J. M. Barrie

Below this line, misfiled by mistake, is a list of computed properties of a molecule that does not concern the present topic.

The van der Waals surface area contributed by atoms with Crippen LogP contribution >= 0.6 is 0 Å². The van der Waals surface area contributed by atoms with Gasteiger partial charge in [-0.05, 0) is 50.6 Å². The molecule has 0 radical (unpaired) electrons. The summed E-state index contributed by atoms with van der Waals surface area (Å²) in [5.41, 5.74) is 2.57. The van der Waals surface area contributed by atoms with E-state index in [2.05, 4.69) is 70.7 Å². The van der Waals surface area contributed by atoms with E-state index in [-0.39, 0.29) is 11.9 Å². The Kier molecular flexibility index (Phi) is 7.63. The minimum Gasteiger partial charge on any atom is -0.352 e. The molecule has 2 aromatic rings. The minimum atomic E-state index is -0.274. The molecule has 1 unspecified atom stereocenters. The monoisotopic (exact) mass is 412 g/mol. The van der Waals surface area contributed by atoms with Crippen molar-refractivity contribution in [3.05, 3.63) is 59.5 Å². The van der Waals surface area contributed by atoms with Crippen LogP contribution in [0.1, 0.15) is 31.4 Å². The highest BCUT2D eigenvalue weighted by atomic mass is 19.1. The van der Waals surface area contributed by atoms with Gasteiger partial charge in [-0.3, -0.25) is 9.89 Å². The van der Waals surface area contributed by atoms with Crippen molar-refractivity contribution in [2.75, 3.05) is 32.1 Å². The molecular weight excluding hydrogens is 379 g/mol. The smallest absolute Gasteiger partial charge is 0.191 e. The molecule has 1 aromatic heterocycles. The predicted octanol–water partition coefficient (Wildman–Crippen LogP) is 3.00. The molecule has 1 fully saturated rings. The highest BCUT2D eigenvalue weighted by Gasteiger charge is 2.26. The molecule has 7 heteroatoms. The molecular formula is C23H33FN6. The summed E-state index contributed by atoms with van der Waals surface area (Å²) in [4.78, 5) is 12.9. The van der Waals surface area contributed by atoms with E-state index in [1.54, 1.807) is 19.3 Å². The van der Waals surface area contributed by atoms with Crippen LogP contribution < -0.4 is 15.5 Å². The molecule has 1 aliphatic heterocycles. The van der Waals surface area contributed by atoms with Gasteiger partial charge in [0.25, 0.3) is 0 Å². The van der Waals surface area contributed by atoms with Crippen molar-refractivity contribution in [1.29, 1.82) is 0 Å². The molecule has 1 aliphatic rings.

J. M. Barrie was born in 1860 in a Scottish village, the son of a weaver. At the age of twenty-five, he moved to London, where he began his career as a playwright and novelist, a career that would bring him fame and many honors. He told his first Peter Pan stories to the sons of his friend Sylvia Llewellyn Davies, later incorporating them into The Little White Bird. In 1904, Peter Pan made its stage debut and was an immediate sensation, its revival every Christmas in London through 1940 a testament to its popularity. Barrie was made a baronet in 1913, received the Order of Merit in 1922, and was named president of the Society of Authors in 1928. He died in 1937.
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